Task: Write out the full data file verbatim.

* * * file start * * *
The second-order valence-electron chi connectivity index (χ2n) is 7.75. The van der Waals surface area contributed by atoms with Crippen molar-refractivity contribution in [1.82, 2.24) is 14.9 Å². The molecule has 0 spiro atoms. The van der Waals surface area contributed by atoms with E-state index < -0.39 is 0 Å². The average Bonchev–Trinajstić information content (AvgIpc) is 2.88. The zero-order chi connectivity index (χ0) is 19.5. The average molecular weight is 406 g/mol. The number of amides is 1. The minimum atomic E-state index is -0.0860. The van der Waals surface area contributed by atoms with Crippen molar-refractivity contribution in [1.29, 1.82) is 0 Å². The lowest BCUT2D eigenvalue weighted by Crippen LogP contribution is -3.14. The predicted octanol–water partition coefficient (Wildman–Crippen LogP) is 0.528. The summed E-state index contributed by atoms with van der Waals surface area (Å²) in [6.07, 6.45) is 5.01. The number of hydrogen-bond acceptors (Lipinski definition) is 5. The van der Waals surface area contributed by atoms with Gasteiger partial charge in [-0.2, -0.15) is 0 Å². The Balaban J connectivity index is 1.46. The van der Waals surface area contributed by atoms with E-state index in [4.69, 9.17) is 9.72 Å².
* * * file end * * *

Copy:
The second-order valence-electron chi connectivity index (χ2n) is 7.75. The van der Waals surface area contributed by atoms with Crippen molar-refractivity contribution in [1.82, 2.24) is 14.9 Å². The molecule has 0 spiro atoms. The van der Waals surface area contributed by atoms with E-state index < -0.39 is 0 Å². The average Bonchev–Trinajstić information content (AvgIpc) is 2.88. The zero-order chi connectivity index (χ0) is 19.5. The average molecular weight is 406 g/mol. The number of amides is 1. The minimum atomic E-state index is -0.0860. The van der Waals surface area contributed by atoms with Crippen molar-refractivity contribution in [1.29, 1.82) is 0 Å². The lowest BCUT2D eigenvalue weighted by Crippen LogP contribution is -3.14. The predicted octanol–water partition coefficient (Wildman–Crippen LogP) is 0.528. The summed E-state index contributed by atoms with van der Waals surface area (Å²) in [6.07, 6.45) is 5.01. The number of hydrogen-bond acceptors (Lipinski definition) is 5. The van der Waals surface area contributed by atoms with Gasteiger partial charge in [-0.2, -0.15) is 0 Å². The Balaban J connectivity index is 1.46. The van der Waals surface area contributed by atoms with E-state index in [4.69, 9.17) is 9.72 Å².